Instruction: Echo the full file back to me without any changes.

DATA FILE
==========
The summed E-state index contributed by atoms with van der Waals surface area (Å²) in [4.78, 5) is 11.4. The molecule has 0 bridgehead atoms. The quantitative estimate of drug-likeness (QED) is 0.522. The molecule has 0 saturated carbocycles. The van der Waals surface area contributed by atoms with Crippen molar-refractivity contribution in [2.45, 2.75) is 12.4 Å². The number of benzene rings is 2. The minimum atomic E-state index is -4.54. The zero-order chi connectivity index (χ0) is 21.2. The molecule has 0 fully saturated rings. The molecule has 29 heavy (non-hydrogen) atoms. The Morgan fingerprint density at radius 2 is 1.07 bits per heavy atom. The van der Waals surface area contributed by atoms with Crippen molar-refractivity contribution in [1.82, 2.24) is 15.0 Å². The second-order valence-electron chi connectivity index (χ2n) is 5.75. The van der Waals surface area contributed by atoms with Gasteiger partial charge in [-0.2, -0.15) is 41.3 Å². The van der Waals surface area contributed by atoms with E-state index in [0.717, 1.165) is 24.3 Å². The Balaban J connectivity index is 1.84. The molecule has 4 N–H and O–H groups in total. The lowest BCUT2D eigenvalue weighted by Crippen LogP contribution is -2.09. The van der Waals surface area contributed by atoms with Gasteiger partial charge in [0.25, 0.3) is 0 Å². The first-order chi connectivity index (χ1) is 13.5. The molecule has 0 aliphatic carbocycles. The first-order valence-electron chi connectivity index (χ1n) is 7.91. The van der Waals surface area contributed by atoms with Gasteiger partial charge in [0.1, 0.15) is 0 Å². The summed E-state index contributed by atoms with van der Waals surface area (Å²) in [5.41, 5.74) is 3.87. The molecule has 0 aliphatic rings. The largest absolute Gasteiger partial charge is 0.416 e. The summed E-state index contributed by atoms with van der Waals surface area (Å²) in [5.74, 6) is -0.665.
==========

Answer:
The summed E-state index contributed by atoms with van der Waals surface area (Å²) in [4.78, 5) is 11.4. The molecule has 0 bridgehead atoms. The quantitative estimate of drug-likeness (QED) is 0.522. The molecule has 0 saturated carbocycles. The van der Waals surface area contributed by atoms with Crippen molar-refractivity contribution in [2.45, 2.75) is 12.4 Å². The number of benzene rings is 2. The minimum atomic E-state index is -4.54. The zero-order chi connectivity index (χ0) is 21.2. The molecule has 0 fully saturated rings. The molecule has 29 heavy (non-hydrogen) atoms. The Morgan fingerprint density at radius 2 is 1.07 bits per heavy atom. The van der Waals surface area contributed by atoms with Crippen molar-refractivity contribution in [1.82, 2.24) is 15.0 Å². The second-order valence-electron chi connectivity index (χ2n) is 5.75. The van der Waals surface area contributed by atoms with Gasteiger partial charge in [-0.2, -0.15) is 41.3 Å². The van der Waals surface area contributed by atoms with E-state index in [0.717, 1.165) is 24.3 Å². The Balaban J connectivity index is 1.84. The molecule has 4 N–H and O–H groups in total. The lowest BCUT2D eigenvalue weighted by Crippen LogP contribution is -2.09. The van der Waals surface area contributed by atoms with Gasteiger partial charge in [0.25, 0.3) is 0 Å². The first-order chi connectivity index (χ1) is 13.5. The molecule has 0 aliphatic carbocycles. The first-order valence-electron chi connectivity index (χ1n) is 7.91. The van der Waals surface area contributed by atoms with Gasteiger partial charge in [0.1, 0.15) is 0 Å². The summed E-state index contributed by atoms with van der Waals surface area (Å²) in [5.41, 5.74) is 3.87. The molecule has 0 aliphatic rings. The largest absolute Gasteiger partial charge is 0.416 e. The summed E-state index contributed by atoms with van der Waals surface area (Å²) in [5.74, 6) is -0.665.